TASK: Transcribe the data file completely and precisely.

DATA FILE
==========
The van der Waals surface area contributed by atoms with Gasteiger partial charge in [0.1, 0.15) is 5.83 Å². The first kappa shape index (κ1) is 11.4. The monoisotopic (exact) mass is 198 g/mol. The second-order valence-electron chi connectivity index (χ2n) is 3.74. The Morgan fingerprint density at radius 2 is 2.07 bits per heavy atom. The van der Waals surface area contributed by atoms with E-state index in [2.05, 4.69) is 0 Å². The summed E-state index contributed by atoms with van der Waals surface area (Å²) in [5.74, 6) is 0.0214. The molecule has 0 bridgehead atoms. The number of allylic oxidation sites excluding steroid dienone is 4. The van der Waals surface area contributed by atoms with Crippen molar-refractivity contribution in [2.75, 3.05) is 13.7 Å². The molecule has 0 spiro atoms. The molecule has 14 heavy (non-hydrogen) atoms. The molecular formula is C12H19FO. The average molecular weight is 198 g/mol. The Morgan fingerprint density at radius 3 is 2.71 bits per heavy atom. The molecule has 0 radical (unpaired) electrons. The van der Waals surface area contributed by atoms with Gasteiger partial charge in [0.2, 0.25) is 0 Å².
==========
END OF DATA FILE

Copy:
The van der Waals surface area contributed by atoms with Gasteiger partial charge in [0.1, 0.15) is 5.83 Å². The first kappa shape index (κ1) is 11.4. The monoisotopic (exact) mass is 198 g/mol. The second-order valence-electron chi connectivity index (χ2n) is 3.74. The Morgan fingerprint density at radius 2 is 2.07 bits per heavy atom. The van der Waals surface area contributed by atoms with E-state index in [2.05, 4.69) is 0 Å². The summed E-state index contributed by atoms with van der Waals surface area (Å²) in [5.74, 6) is 0.0214. The molecule has 0 bridgehead atoms. The number of allylic oxidation sites excluding steroid dienone is 4. The van der Waals surface area contributed by atoms with Crippen molar-refractivity contribution in [2.75, 3.05) is 13.7 Å². The molecule has 0 spiro atoms. The molecule has 14 heavy (non-hydrogen) atoms. The molecular formula is C12H19FO. The average molecular weight is 198 g/mol. The Morgan fingerprint density at radius 3 is 2.71 bits per heavy atom. The molecule has 0 radical (unpaired) electrons. The van der Waals surface area contributed by atoms with Gasteiger partial charge in [0.2, 0.25) is 0 Å².